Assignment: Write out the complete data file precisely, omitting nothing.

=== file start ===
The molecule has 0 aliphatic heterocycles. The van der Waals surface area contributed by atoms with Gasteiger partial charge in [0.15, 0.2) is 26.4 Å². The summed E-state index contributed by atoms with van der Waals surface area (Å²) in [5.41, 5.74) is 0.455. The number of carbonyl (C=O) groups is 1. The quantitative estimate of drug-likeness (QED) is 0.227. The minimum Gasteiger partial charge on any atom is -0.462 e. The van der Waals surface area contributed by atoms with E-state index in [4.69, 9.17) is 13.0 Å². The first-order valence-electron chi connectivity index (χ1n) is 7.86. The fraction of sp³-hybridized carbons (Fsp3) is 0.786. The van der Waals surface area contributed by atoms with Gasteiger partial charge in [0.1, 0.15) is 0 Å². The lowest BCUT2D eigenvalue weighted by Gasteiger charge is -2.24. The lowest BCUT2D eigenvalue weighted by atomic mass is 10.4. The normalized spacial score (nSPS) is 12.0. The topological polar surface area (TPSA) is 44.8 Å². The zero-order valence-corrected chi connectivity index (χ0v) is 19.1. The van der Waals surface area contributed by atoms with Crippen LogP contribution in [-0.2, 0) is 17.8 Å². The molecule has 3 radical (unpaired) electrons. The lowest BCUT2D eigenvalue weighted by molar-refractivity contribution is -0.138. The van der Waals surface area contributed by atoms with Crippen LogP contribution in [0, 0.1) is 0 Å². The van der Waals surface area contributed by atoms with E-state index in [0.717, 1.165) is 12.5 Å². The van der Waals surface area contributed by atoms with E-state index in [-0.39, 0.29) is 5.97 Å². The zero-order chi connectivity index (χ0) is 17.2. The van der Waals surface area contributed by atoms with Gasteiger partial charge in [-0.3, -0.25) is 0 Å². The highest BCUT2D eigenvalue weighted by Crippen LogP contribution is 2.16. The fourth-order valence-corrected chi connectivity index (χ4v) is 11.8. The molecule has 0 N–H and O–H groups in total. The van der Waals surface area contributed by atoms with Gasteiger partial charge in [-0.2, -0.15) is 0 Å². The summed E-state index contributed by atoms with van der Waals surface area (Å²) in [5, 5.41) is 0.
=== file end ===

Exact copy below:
The molecule has 0 aliphatic heterocycles. The van der Waals surface area contributed by atoms with Gasteiger partial charge in [0.15, 0.2) is 26.4 Å². The summed E-state index contributed by atoms with van der Waals surface area (Å²) in [5.41, 5.74) is 0.455. The number of carbonyl (C=O) groups is 1. The quantitative estimate of drug-likeness (QED) is 0.227. The minimum Gasteiger partial charge on any atom is -0.462 e. The van der Waals surface area contributed by atoms with E-state index in [4.69, 9.17) is 13.0 Å². The first-order valence-electron chi connectivity index (χ1n) is 7.86. The fraction of sp³-hybridized carbons (Fsp3) is 0.786. The van der Waals surface area contributed by atoms with Gasteiger partial charge in [0.1, 0.15) is 0 Å². The lowest BCUT2D eigenvalue weighted by Gasteiger charge is -2.24. The lowest BCUT2D eigenvalue weighted by atomic mass is 10.4. The normalized spacial score (nSPS) is 12.0. The topological polar surface area (TPSA) is 44.8 Å². The zero-order valence-corrected chi connectivity index (χ0v) is 19.1. The van der Waals surface area contributed by atoms with Crippen LogP contribution in [-0.2, 0) is 17.8 Å². The molecule has 3 radical (unpaired) electrons. The lowest BCUT2D eigenvalue weighted by molar-refractivity contribution is -0.138. The van der Waals surface area contributed by atoms with Crippen LogP contribution in [0, 0.1) is 0 Å². The van der Waals surface area contributed by atoms with E-state index in [0.717, 1.165) is 12.5 Å². The van der Waals surface area contributed by atoms with E-state index in [-0.39, 0.29) is 5.97 Å². The zero-order chi connectivity index (χ0) is 17.2. The van der Waals surface area contributed by atoms with Gasteiger partial charge in [-0.3, -0.25) is 0 Å². The highest BCUT2D eigenvalue weighted by Crippen LogP contribution is 2.16. The fourth-order valence-corrected chi connectivity index (χ4v) is 11.8. The molecule has 0 N–H and O–H groups in total. The van der Waals surface area contributed by atoms with Gasteiger partial charge in [-0.2, -0.15) is 0 Å². The summed E-state index contributed by atoms with van der Waals surface area (Å²) in [5, 5.41) is 0.